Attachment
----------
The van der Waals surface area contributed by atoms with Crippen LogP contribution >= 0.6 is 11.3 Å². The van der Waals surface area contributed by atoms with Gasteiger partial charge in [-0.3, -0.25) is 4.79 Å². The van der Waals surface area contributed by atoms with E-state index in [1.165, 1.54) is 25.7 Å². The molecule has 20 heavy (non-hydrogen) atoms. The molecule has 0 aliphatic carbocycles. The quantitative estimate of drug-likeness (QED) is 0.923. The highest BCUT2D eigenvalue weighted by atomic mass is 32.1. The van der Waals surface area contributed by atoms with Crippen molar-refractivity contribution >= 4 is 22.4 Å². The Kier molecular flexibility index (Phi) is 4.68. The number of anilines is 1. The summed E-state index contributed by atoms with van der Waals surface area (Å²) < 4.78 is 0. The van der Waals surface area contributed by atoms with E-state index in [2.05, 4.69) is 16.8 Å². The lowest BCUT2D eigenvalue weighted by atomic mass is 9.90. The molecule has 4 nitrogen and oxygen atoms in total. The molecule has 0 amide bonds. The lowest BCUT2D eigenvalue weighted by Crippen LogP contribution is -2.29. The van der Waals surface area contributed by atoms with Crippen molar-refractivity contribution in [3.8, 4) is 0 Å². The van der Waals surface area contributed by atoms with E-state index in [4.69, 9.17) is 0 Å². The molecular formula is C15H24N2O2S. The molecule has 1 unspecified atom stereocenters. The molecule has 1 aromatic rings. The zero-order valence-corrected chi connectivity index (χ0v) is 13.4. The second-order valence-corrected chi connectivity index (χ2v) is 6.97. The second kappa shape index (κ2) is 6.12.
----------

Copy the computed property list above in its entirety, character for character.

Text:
The van der Waals surface area contributed by atoms with Crippen LogP contribution >= 0.6 is 11.3 Å². The van der Waals surface area contributed by atoms with Gasteiger partial charge in [-0.3, -0.25) is 4.79 Å². The van der Waals surface area contributed by atoms with E-state index in [1.165, 1.54) is 25.7 Å². The molecule has 20 heavy (non-hydrogen) atoms. The molecule has 0 aliphatic carbocycles. The quantitative estimate of drug-likeness (QED) is 0.923. The highest BCUT2D eigenvalue weighted by atomic mass is 32.1. The van der Waals surface area contributed by atoms with Crippen molar-refractivity contribution >= 4 is 22.4 Å². The Kier molecular flexibility index (Phi) is 4.68. The number of anilines is 1. The summed E-state index contributed by atoms with van der Waals surface area (Å²) < 4.78 is 0. The van der Waals surface area contributed by atoms with E-state index in [2.05, 4.69) is 16.8 Å². The lowest BCUT2D eigenvalue weighted by atomic mass is 9.90. The molecule has 4 nitrogen and oxygen atoms in total. The molecule has 0 amide bonds. The lowest BCUT2D eigenvalue weighted by Crippen LogP contribution is -2.29. The van der Waals surface area contributed by atoms with Crippen molar-refractivity contribution in [3.8, 4) is 0 Å². The van der Waals surface area contributed by atoms with E-state index in [4.69, 9.17) is 0 Å². The molecular formula is C15H24N2O2S. The molecule has 1 unspecified atom stereocenters. The molecule has 1 aromatic rings. The zero-order valence-corrected chi connectivity index (χ0v) is 13.4. The second-order valence-corrected chi connectivity index (χ2v) is 6.97. The second kappa shape index (κ2) is 6.12.